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United States Department of Agriculture

Agricultural Research Service

Research Project: CROP SENSORY QUALITY: BASIC UNDERSTANDING AND INSTRUMENTAL ASSESSMENT

Location: Food Processing and Sensory Quality Research

Title: Comparison of volatile metabolites produced by two strains of ASPERGILLUS VERSICOLOR varying in allergenicity.

Authors
item Grimm, Casey
item Klich, Maren

Submitted to: Journal of Chromatographic Science
Publication Type: Peer Reviewed Journal
Publication Acceptance Date: July 20, 2005
Publication Date: October 12, 2005
Citation: Grimm, C.C., Klich, M.A. 2005. Comparison of volatile metabolites produced by two strains of aspergillus versicolor varying in allergenicity. Journal of Chromatographic Science.

Interpretive Summary: This report compares the volatile compounds produced by two strains of fungi (Aspergillus versicolor) grown on various media, including drywall and ceiling tile. One isolate caused a reaction in a mold-sensitive indoor air specialist while the other did not. The two strains varied in production of a number of volatile compounds, and indicated that a biosynthetic pathway was much more active in one strain relative to the other. This pathway is known to produce some toxic compounds. This information would be of interest to other researchers in their area of toxicology.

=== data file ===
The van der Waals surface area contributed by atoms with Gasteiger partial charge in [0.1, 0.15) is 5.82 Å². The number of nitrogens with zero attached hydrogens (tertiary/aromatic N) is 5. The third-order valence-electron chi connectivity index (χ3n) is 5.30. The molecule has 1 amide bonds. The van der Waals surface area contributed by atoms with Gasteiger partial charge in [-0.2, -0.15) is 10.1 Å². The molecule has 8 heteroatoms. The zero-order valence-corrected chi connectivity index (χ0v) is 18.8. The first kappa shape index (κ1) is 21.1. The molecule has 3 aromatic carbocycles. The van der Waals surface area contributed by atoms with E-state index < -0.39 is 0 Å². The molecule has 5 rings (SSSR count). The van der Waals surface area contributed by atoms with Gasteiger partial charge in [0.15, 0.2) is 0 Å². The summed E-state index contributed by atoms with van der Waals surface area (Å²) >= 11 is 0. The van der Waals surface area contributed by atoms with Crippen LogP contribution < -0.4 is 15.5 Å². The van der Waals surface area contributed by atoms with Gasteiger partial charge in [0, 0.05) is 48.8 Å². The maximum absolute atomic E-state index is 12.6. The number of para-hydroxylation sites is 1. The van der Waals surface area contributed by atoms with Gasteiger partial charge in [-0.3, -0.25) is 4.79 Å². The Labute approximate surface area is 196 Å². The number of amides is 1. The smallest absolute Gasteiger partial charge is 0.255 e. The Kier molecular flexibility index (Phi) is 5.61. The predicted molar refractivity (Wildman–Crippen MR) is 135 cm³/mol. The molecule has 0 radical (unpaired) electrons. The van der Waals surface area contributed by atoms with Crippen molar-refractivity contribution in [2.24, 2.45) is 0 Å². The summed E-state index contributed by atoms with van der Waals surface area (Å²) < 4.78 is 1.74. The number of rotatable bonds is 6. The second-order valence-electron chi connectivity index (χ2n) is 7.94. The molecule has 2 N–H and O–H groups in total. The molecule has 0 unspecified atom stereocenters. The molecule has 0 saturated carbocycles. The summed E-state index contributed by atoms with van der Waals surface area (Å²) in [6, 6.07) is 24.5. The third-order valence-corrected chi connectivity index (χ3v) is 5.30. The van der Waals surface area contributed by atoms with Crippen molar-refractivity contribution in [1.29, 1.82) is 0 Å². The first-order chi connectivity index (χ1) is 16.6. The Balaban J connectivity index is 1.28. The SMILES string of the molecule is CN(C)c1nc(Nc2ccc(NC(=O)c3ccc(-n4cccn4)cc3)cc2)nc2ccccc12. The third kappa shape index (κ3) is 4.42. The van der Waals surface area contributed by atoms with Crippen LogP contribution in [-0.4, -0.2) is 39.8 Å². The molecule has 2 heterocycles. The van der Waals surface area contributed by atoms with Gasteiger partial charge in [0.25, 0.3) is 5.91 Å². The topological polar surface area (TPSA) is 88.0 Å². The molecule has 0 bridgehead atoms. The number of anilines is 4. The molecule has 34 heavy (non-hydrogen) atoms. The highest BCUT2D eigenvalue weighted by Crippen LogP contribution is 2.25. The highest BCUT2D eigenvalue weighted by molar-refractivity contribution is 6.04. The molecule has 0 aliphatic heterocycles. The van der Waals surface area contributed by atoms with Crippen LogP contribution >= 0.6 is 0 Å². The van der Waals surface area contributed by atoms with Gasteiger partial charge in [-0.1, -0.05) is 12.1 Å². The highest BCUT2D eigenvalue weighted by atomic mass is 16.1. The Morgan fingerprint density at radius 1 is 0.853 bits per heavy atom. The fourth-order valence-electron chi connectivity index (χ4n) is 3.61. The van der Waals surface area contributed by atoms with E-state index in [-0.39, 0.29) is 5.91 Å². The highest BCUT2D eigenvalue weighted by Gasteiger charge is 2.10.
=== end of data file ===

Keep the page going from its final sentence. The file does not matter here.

Technical Abstract: This report compares the volatile profiles of two strains of Aspergillus versicolor. The two isolates were selected for analysis based on the fact that one isolate caused a reaction in a mold-sensitive indoor air specialist, while the other did not. Fungi were grown on two agar media, cellulose ceiling tile, and gypsum wallboard. Media were inoculated every other day over a two-week period, and analyzed in a single batch over a one-day period. The two strains varied in production of a number of volatile compounds. Metabolic volatile compounds such as 3-methyl-1-butanol, 3-hexanone, and 1-octen-3-ol rapidly increased with the reactive strain showing a much greater increase relative to the non-reactive strain, followed by a gradual decrease over the two-week period. The mevalonic acid pathway is much more active in the reactive strain relative to the non-reactive strain. Several diterpenes were observed in the reactive strain and not in the non-reactive strain, and a greater number of terpenes and sesquiterpenes were observed in the reactive strain as well. This may indicate that the unknown reactive substance might result from the mevalonic acid pathway.

Last Modified: 9/20/2014
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